Emergency Powers Under Other Legislation

Which procedures and legislation to use?

There are a variety of provisions providing emergency powers in other legislation that may be considered instead of, or in addition to, the uptake of the RMA provisions. This includes provisions under the Civil Defence and Emergency Management Act 2002, Biosecurity Act 1993, Public Works Act and Hazardous Substances and New Organisms Act 1996. Therefore it is important that authorised persons consider whether using the RMA powers is the most appropriate option in the circumstances before starting emergency works. Many of the provisions in other legislation are in place to achieve different purposes and confer powers that may be more or less general than what is required in the circumstances.

Use of s330 of the RMA emergency works provisions (when a resource consent would usually be required) is generally limited to exceptional circumstances, because it means the works:

  • are not subject to due process and assessment under the relevant regional or district plan and RMA beforehand; and

  • as such, the ability to ensure effective mitigation occurs afterwards by imposing consent conditions may be quite limited.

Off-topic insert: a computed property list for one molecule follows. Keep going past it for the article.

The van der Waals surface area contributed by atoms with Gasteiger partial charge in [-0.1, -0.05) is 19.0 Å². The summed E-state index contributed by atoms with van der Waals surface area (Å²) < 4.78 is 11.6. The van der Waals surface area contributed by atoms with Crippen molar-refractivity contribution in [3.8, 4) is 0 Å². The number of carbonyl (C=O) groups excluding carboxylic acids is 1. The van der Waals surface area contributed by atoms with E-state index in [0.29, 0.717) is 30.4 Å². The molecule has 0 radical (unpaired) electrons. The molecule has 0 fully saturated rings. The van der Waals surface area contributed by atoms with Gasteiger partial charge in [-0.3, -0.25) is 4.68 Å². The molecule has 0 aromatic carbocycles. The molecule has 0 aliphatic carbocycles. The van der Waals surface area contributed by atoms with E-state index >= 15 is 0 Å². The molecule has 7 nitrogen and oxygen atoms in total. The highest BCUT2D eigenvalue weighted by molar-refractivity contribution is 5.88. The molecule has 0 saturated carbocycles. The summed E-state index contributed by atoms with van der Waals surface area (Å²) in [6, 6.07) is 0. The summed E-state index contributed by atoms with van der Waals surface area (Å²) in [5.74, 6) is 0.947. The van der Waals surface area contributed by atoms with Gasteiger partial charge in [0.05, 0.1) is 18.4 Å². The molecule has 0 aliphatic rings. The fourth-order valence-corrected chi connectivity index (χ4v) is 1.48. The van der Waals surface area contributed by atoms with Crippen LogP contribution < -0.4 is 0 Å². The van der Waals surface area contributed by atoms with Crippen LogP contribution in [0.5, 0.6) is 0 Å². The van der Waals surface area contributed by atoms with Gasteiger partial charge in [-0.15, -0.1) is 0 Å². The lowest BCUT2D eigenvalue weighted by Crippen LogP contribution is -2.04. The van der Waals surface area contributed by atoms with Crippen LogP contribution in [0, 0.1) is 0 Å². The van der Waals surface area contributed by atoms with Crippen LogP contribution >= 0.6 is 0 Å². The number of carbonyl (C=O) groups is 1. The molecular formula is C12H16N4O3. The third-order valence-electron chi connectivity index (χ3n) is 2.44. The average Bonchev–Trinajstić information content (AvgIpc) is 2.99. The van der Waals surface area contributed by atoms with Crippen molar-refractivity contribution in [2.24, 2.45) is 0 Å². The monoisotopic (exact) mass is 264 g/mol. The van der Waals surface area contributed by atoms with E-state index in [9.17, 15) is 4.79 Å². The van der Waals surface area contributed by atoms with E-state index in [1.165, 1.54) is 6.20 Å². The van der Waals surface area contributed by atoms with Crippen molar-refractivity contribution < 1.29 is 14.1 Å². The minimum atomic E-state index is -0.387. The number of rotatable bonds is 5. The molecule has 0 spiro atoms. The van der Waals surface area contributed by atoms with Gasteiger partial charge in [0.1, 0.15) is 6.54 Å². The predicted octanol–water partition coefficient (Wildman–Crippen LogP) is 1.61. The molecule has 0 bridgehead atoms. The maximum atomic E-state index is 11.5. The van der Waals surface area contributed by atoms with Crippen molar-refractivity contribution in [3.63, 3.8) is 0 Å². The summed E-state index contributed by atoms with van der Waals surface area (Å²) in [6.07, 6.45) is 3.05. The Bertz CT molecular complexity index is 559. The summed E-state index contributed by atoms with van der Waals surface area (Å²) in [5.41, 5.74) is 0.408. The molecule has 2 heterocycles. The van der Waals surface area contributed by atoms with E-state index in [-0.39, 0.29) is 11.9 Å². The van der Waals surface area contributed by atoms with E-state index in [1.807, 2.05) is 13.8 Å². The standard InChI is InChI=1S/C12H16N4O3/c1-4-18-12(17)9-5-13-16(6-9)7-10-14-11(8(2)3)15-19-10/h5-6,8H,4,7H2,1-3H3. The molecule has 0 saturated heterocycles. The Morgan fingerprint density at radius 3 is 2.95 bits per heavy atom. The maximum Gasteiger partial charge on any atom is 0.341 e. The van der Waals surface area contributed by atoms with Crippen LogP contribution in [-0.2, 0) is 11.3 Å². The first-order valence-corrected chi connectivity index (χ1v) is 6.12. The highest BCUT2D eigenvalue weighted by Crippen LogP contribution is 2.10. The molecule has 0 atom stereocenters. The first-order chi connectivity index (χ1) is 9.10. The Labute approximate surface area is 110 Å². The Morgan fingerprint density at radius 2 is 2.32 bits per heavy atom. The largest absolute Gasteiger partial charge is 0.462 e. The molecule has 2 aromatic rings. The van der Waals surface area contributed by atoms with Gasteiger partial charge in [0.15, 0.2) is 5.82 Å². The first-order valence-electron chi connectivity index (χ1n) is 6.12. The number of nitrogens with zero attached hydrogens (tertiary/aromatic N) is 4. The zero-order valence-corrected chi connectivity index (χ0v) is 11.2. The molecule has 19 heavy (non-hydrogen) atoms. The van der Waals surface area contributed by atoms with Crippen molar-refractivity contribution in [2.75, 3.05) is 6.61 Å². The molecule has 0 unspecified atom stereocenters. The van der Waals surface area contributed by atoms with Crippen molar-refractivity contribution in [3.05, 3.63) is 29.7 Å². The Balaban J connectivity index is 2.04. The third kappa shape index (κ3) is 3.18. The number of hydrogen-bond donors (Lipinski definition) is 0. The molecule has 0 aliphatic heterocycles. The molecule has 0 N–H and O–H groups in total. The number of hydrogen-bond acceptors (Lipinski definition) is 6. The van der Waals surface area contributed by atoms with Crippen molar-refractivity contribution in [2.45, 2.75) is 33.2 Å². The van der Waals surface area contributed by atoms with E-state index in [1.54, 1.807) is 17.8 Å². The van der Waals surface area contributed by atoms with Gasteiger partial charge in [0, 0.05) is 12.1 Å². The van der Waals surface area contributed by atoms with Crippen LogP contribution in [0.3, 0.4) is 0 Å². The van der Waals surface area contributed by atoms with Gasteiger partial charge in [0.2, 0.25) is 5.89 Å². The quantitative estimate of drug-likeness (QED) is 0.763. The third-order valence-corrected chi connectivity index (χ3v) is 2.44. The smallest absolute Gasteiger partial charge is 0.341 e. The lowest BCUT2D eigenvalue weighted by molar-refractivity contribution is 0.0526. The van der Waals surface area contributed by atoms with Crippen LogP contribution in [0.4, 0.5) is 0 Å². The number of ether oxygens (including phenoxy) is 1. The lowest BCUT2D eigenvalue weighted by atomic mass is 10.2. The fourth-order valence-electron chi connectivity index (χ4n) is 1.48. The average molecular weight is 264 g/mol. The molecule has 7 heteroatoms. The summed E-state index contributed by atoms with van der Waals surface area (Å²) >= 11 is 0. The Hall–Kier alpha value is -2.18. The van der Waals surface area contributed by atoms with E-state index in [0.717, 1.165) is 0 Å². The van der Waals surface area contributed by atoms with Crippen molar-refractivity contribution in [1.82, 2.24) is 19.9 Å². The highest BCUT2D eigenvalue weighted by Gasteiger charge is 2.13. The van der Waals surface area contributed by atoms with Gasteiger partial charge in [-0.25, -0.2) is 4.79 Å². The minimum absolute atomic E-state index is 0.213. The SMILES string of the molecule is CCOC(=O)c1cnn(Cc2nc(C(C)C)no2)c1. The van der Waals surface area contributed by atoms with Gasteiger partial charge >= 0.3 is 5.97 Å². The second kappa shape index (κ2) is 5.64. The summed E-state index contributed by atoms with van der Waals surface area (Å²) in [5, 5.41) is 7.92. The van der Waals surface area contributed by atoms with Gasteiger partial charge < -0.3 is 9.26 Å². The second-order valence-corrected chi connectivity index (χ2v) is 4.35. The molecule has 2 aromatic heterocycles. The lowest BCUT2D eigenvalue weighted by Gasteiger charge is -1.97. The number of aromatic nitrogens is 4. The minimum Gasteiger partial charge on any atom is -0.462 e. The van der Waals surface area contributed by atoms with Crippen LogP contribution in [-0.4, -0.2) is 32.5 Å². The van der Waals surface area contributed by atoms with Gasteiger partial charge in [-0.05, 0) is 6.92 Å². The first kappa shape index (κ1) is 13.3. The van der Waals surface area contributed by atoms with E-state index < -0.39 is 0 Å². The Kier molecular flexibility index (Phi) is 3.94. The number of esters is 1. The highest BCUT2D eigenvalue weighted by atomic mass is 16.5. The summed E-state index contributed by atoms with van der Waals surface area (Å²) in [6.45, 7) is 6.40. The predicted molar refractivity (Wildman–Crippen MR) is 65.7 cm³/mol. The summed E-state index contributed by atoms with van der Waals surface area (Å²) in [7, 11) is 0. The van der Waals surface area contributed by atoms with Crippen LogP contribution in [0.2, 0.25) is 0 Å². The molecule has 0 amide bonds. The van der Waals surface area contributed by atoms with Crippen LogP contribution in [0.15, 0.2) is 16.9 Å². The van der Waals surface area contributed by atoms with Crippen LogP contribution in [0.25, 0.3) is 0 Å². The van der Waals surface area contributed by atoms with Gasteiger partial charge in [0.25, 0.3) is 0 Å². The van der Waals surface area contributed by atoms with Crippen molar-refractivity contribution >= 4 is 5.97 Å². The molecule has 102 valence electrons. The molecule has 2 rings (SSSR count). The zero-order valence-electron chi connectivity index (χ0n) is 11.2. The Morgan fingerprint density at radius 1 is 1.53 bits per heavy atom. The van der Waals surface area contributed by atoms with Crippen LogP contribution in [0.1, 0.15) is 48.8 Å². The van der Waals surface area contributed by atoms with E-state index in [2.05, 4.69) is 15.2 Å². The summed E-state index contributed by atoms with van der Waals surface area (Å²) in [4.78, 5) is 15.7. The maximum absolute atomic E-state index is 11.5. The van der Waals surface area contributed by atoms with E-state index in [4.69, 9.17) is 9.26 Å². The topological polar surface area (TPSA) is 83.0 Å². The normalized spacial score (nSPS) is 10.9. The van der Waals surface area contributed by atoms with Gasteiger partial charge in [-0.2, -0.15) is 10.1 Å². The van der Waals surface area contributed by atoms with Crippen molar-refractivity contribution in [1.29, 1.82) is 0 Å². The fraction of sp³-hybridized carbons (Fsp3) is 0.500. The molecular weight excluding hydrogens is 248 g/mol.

The power under s330(2) takes precedence over private property rights and other legal constraints, as it allows entry to any place in order to get to the cause of harmful effects. It does not matter whether the remedial activity would usually require a resource consent. This power can be used instead of interim enforcement orders where there are adverse effects that require immediate intervention and the cause is located on private property (or any other place where entry is ordinarily restricted). However, if there is time to get an interim enforcement order, it is good practice to proceed with that option. This is because the exercise of the s330(2) power may be viewed by private landowners as an undue infringement of their private property rights where other options are available.